Business Associations and Democratic Reform

Author(s): 

Although most groups involved in the process of democratic, market-based reform are well aware of the important economic policy fundamentals – such as macroeconomic stabilization, trade liberalization, and privatization – necessary to achieve it, there is perhaps less awareness of the political dimensions of the reform process. This dimension is critically important because in a democratic society economic reform is difficult to sustain if it is implemented outside of the political process.

Experience in reforming countries is showing that economic reform is untenable without the support of business associations acting as advocates of reform, a function they may carry out in a variety of ways. The concept of advocacy is an important one in building a democratic system. As one of the many groups that constitute civil society, business associations have much more of a role than that of a special interest group which lobbies national legislatures. Business groups represent an important segment of society – one that stimulates economic growth through the creation of goods and services and the jobs that accompany them. Their voice needs to be heard in the policymaking process if it is to be truly democratic.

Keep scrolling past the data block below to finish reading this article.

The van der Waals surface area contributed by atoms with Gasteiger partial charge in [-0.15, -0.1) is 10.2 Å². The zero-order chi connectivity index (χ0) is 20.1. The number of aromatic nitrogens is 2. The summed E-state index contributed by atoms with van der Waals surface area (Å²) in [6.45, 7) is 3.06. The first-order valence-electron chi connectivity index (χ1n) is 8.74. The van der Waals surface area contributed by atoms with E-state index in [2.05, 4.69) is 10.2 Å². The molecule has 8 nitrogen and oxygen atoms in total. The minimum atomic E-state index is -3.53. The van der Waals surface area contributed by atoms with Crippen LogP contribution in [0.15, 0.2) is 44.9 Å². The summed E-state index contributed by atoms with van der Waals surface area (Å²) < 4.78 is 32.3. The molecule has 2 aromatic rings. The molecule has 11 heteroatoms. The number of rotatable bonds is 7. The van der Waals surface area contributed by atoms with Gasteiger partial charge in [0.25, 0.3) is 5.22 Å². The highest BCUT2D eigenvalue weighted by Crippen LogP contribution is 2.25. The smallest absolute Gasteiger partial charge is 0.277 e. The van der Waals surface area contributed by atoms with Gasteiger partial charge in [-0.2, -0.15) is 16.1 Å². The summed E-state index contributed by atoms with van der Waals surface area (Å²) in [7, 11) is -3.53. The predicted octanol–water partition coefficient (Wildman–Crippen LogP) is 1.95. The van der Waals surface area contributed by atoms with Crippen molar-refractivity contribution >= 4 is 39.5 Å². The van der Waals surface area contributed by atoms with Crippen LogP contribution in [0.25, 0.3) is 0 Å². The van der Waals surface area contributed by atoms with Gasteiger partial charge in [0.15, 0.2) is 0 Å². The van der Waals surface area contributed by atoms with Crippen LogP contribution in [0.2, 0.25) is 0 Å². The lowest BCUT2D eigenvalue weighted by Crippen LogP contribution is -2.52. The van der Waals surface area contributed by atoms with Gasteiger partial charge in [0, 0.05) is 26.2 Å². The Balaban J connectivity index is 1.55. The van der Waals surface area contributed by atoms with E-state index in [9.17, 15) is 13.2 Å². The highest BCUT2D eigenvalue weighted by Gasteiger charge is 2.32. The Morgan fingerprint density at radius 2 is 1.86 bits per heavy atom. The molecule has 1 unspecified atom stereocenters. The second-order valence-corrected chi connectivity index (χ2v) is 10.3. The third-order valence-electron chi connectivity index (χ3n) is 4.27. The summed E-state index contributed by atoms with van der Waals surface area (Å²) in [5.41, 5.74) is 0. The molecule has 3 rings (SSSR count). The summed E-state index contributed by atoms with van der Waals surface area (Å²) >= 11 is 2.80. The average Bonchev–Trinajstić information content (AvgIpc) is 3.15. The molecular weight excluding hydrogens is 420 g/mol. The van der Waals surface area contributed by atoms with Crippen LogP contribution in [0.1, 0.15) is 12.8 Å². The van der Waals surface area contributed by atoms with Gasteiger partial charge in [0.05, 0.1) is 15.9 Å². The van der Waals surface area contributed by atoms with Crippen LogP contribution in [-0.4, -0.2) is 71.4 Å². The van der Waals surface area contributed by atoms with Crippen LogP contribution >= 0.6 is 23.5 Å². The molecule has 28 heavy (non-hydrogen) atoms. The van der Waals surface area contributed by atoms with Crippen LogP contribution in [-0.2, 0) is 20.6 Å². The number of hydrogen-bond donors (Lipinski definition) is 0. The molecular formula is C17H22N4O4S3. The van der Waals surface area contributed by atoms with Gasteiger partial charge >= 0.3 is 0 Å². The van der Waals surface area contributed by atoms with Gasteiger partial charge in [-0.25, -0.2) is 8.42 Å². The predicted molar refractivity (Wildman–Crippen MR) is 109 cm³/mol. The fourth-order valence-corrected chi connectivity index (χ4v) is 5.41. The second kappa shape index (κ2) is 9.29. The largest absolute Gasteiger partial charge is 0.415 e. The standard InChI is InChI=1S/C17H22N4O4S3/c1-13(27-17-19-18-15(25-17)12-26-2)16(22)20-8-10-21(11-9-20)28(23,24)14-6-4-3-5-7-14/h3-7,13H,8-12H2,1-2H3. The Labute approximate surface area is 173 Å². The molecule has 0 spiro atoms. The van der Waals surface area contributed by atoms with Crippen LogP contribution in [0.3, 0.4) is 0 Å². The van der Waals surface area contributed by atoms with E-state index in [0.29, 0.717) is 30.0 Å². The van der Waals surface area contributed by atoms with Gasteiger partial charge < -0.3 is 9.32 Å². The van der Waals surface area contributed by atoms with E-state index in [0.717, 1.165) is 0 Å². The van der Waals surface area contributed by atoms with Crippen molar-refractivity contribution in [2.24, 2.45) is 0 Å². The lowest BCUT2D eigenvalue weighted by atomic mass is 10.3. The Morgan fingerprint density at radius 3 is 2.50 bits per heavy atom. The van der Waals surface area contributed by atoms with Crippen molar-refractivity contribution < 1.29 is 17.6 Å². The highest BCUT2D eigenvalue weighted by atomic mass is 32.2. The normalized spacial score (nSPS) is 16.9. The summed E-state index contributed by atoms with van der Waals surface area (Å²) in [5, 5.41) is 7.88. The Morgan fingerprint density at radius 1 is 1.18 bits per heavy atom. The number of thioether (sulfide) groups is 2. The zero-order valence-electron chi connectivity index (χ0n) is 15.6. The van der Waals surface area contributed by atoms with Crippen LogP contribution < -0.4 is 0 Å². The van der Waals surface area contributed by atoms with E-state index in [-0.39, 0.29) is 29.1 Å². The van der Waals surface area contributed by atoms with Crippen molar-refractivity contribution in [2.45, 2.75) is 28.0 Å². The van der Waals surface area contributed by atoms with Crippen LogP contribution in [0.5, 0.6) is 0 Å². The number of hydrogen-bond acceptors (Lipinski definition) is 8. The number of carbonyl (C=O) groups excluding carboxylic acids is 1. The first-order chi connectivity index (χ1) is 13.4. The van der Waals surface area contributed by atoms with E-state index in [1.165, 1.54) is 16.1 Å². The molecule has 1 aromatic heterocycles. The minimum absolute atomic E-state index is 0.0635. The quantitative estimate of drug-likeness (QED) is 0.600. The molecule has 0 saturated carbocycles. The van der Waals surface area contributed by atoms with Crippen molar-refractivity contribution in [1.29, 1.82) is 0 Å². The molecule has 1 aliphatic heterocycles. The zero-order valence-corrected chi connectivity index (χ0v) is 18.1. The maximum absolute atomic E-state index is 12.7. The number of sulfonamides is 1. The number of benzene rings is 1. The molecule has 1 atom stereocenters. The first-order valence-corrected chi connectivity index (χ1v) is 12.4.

It is important to keep in mind, however, that not all business groups will be in favor of reform. In fact, it can be argued that two key interrelated factors – the types of businesses in the associations and their relationship to the state – largely shape their behavior toward market-oriented reform. If associations are dominated by firms that depend on the state for special privileges, they are likely to promote cronyism and anti-market economic policies. Although the objectives and structure of business associations may seem an esoteric aspect of reform at fi rst glance, their impact on how reform evolves in a newly democratic society is significant.

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CIPE

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